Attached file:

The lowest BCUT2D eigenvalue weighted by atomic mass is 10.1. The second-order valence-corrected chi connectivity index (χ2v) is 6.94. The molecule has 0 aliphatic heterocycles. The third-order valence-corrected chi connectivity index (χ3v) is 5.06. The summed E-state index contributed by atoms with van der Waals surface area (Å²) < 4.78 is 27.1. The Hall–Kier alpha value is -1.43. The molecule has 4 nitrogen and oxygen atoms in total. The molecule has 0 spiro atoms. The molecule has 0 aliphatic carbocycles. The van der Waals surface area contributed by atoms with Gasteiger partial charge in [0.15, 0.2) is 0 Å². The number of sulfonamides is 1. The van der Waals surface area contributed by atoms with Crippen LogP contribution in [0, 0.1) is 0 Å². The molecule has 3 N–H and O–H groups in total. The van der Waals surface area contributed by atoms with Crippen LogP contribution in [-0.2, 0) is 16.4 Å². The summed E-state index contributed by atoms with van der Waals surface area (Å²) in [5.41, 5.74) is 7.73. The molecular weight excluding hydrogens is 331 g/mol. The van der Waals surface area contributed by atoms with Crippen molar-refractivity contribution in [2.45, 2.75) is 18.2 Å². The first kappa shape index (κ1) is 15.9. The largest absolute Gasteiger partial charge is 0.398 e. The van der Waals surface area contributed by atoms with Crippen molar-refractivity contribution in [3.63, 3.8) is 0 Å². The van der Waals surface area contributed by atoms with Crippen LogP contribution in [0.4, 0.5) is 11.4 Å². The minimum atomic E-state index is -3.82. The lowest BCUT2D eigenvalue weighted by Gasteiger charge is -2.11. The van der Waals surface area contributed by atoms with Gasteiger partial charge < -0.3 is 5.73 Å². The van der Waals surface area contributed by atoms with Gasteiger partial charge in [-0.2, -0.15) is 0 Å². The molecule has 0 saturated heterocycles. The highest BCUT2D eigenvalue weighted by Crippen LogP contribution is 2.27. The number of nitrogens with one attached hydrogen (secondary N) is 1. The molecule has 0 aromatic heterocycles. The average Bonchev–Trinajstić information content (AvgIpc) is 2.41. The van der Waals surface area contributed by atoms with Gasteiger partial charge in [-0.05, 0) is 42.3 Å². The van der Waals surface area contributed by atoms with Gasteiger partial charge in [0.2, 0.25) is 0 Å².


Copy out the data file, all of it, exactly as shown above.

The lowest BCUT2D eigenvalue weighted by atomic mass is 10.1. The second-order valence-corrected chi connectivity index (χ2v) is 6.94. The molecule has 0 aliphatic heterocycles. The third-order valence-corrected chi connectivity index (χ3v) is 5.06. The summed E-state index contributed by atoms with van der Waals surface area (Å²) < 4.78 is 27.1. The Hall–Kier alpha value is -1.43. The molecule has 4 nitrogen and oxygen atoms in total. The molecule has 0 spiro atoms. The molecule has 0 aliphatic carbocycles. The van der Waals surface area contributed by atoms with Gasteiger partial charge in [0.15, 0.2) is 0 Å². The number of sulfonamides is 1. The van der Waals surface area contributed by atoms with Crippen LogP contribution in [0, 0.1) is 0 Å². The molecule has 3 N–H and O–H groups in total. The van der Waals surface area contributed by atoms with Crippen LogP contribution in [-0.2, 0) is 16.4 Å². The summed E-state index contributed by atoms with van der Waals surface area (Å²) in [5.41, 5.74) is 7.73. The molecular weight excluding hydrogens is 331 g/mol. The van der Waals surface area contributed by atoms with Crippen molar-refractivity contribution in [2.45, 2.75) is 18.2 Å². The first kappa shape index (κ1) is 15.9. The largest absolute Gasteiger partial charge is 0.398 e. The van der Waals surface area contributed by atoms with Crippen molar-refractivity contribution in [3.63, 3.8) is 0 Å². The van der Waals surface area contributed by atoms with Crippen LogP contribution in [0.4, 0.5) is 11.4 Å². The minimum atomic E-state index is -3.82. The lowest BCUT2D eigenvalue weighted by Gasteiger charge is -2.11. The van der Waals surface area contributed by atoms with Gasteiger partial charge < -0.3 is 5.73 Å². The van der Waals surface area contributed by atoms with Gasteiger partial charge in [-0.2, -0.15) is 0 Å². The molecule has 0 saturated heterocycles. The highest BCUT2D eigenvalue weighted by Crippen LogP contribution is 2.27. The number of nitrogens with one attached hydrogen (secondary N) is 1. The molecule has 0 aromatic heterocycles. The average Bonchev–Trinajstić information content (AvgIpc) is 2.41. The van der Waals surface area contributed by atoms with Gasteiger partial charge in [-0.05, 0) is 42.3 Å². The van der Waals surface area contributed by atoms with Gasteiger partial charge in [0.2, 0.25) is 0 Å².